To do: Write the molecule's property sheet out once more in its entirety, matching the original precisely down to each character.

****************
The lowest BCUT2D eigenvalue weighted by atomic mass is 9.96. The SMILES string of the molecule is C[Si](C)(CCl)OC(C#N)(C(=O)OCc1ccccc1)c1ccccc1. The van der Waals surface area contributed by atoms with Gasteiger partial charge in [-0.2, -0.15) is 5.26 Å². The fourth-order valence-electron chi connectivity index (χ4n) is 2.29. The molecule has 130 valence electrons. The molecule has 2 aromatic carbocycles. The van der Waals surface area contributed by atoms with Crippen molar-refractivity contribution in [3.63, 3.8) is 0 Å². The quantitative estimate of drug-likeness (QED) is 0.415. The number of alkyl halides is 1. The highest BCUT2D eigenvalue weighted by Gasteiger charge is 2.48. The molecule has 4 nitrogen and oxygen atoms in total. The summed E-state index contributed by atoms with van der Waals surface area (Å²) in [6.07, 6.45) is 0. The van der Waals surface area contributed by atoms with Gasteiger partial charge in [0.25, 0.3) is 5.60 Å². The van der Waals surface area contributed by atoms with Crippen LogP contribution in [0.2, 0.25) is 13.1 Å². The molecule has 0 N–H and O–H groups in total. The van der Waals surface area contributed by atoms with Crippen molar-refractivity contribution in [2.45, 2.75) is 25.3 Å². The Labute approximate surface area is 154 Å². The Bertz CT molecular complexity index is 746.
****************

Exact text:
The lowest BCUT2D eigenvalue weighted by atomic mass is 9.96. The SMILES string of the molecule is C[Si](C)(CCl)OC(C#N)(C(=O)OCc1ccccc1)c1ccccc1. The van der Waals surface area contributed by atoms with Gasteiger partial charge in [-0.2, -0.15) is 5.26 Å². The fourth-order valence-electron chi connectivity index (χ4n) is 2.29. The molecule has 130 valence electrons. The molecule has 2 aromatic carbocycles. The van der Waals surface area contributed by atoms with Crippen molar-refractivity contribution in [3.63, 3.8) is 0 Å². The quantitative estimate of drug-likeness (QED) is 0.415. The number of alkyl halides is 1. The highest BCUT2D eigenvalue weighted by Gasteiger charge is 2.48. The molecule has 4 nitrogen and oxygen atoms in total. The summed E-state index contributed by atoms with van der Waals surface area (Å²) in [6.07, 6.45) is 0. The van der Waals surface area contributed by atoms with Gasteiger partial charge in [0.25, 0.3) is 5.60 Å². The van der Waals surface area contributed by atoms with Crippen LogP contribution in [0.2, 0.25) is 13.1 Å². The molecule has 0 N–H and O–H groups in total. The van der Waals surface area contributed by atoms with Crippen molar-refractivity contribution in [2.45, 2.75) is 25.3 Å². The Labute approximate surface area is 154 Å². The Bertz CT molecular complexity index is 746.